Here's what Apple got up to in March 2013
Safety regulations in Europe meant that from 1 March 2013 Apple had to stop selling the Mac Pro in Europe. An amendment to a safety regulation meant the pro Mac was incompliant with new EU rules.
iPhone 6 concepts continued to appear, adding to the speculation was an Apple job listing in early March that hinted that Apple was searching for an anodizing engineer to work on the next gen iPhone.
iFixit published its first 'Tablet Reparability' list, ranking several popular tablets in terms of how easy they are to repair, including Apple's iPads, which were ranked near the bottom. With a score of just two, Apple's second-, third-, and fourth-generation iPads, along with the iPad mini, rank at the bottom of the list, with only Microsoft's Surface Pro getting a lower score of one.
Apple was having a few issues with its iCloud servers. All of Apple's Internet services including email, calendar, contacts, photo backup, and iPhone/iPad backup, did not work for a few hours on 1 March. According to reports, 11% of users were affected. That might not sound like much, but it equates to over 25 million people.
Steve Wozniak sent a letter to a student in Korea, beginning: "The best I can remember is that, like myself, most students found by accidental encounters what they enjoyed and wanted to do in life... I came to the conclusion that I would rather be an average person joking all the time than a powerful businessman stressing over work every day."
Ferrari integrated two iPad mini tablets into its new four-seater FF car. These are accessible from the passenger seats and offer Siri integration.
News broke that the Starbucks that Steve Jobs prank called during a keynote presentation in 2007 still receives mock orders for 4,000 lattes to go.
Apple was in court trying to prove that it is not operating a monopoly with the iOS App Store. Apple asked the judge to throw out the case because if said that the fact that there are no other stores peddling iOS apps doesn't mean it has a monopoly.
Citi analyst Glen Yeung suggested that Apple could be working on two new iPad mini models ready for launch later in 2013. He predicted Apple would launch a Retina iPad mini 2 and a non-retina version.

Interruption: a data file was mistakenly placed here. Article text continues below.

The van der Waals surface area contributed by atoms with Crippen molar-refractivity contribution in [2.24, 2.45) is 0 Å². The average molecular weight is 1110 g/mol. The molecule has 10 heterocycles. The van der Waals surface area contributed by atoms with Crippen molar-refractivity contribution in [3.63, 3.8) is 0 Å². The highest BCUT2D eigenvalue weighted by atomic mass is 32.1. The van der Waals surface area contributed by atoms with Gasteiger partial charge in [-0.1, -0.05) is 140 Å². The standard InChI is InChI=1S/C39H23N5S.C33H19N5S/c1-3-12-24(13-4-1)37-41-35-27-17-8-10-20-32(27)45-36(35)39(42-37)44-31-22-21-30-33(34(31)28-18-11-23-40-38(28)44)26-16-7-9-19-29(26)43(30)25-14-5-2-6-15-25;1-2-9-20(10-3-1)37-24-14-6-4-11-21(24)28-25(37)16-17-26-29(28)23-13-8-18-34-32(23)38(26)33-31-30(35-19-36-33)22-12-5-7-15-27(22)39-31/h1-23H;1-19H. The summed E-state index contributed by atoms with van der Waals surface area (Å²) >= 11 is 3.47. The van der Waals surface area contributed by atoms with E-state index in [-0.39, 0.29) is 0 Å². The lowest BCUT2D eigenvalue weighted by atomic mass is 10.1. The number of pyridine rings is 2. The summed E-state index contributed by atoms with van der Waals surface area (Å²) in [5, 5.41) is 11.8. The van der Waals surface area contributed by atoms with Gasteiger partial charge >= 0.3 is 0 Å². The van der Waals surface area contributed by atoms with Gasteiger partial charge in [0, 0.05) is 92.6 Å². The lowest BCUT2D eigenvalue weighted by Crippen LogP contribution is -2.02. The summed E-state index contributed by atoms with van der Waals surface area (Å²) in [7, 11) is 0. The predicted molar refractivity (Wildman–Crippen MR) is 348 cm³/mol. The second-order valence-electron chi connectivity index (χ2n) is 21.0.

Apple's wasn't having a particularly good month on the stock exchange. The AAPL share price fell back to a 52 week low of $420.05 on 5 March. This was the weakest it had been since January 2012 and a 40 percent drop from its peak of $705.07 in September 2012. It wasn't the lowest point of the year though. Apple's share price fell to $388 on 27 June.
A UK court invalidated three Samsung patents that cover 3G technology in two rulings in cases between Samsung and Apple. Samsung alleged that Apple infringed on the patents with 3G-enabled devices, including the iPhone 4, iPhone 4S and the iPad 2 3G, according to court documents.
Apple's Phil Schiller made a dig at Android security on Twitter, writing: "Be safe out there" in a tweet linking to F-Secure's latest Mobile Threat Report. The report reveals that 96 new families and variants of Android malware were discovered in the fourth quarter of 2012, almost doubling the number recorded in the previous quarter.
Apple was fighting for the iPhone trademark in Brazil. Gradiente had registered the name iPhone back in 2000, seven years before the iPhone launched in 2007. Apple argued that Gradiente had left it too late to release a product using the trademarked name.
An Apple Store in France was fined for forcing employees to work during the night (as in, after 9pm).
Former retail boss John Browett spoke about why he had left Apple after less than a year, claiming that he "just didn't fit in."
Apple was in trouble for: "Not informing consumers correctly about the legal warranty rights they have," in 21 EU countries. At issue was Apple's stance on warranty rights, and the company was accused of misleading customers and pushing their own paid-for warranty, Apple Care. Under EU consumer law, buyers are automatically entitled to a free minimum two-year warranty.
Apple's annual environmental report highlighted its use of renewable energy. Apple's data centers are now powered entirely by renewable energy sources - specifically, solar, wind, hydro, and geothermal.
Apple reacted to a security exploit with its "reset password" functionality for Apple IDs. Armed with only your email address and date of birth, a hacker could tweak a specific URL to reset the password for your account. Users who had started using Apple's just-launched two-step verification on their accounts weren't vulnerable to this attack. 3436870
Apple met criticism in China for its warranty policy when the local-state controlled press slammed the company for allegedly offering subpar warranty services to Chinese customers. Apple said its warranty policies for the country were roughly the same as those in the US and other regions, and also meet Chinese laws.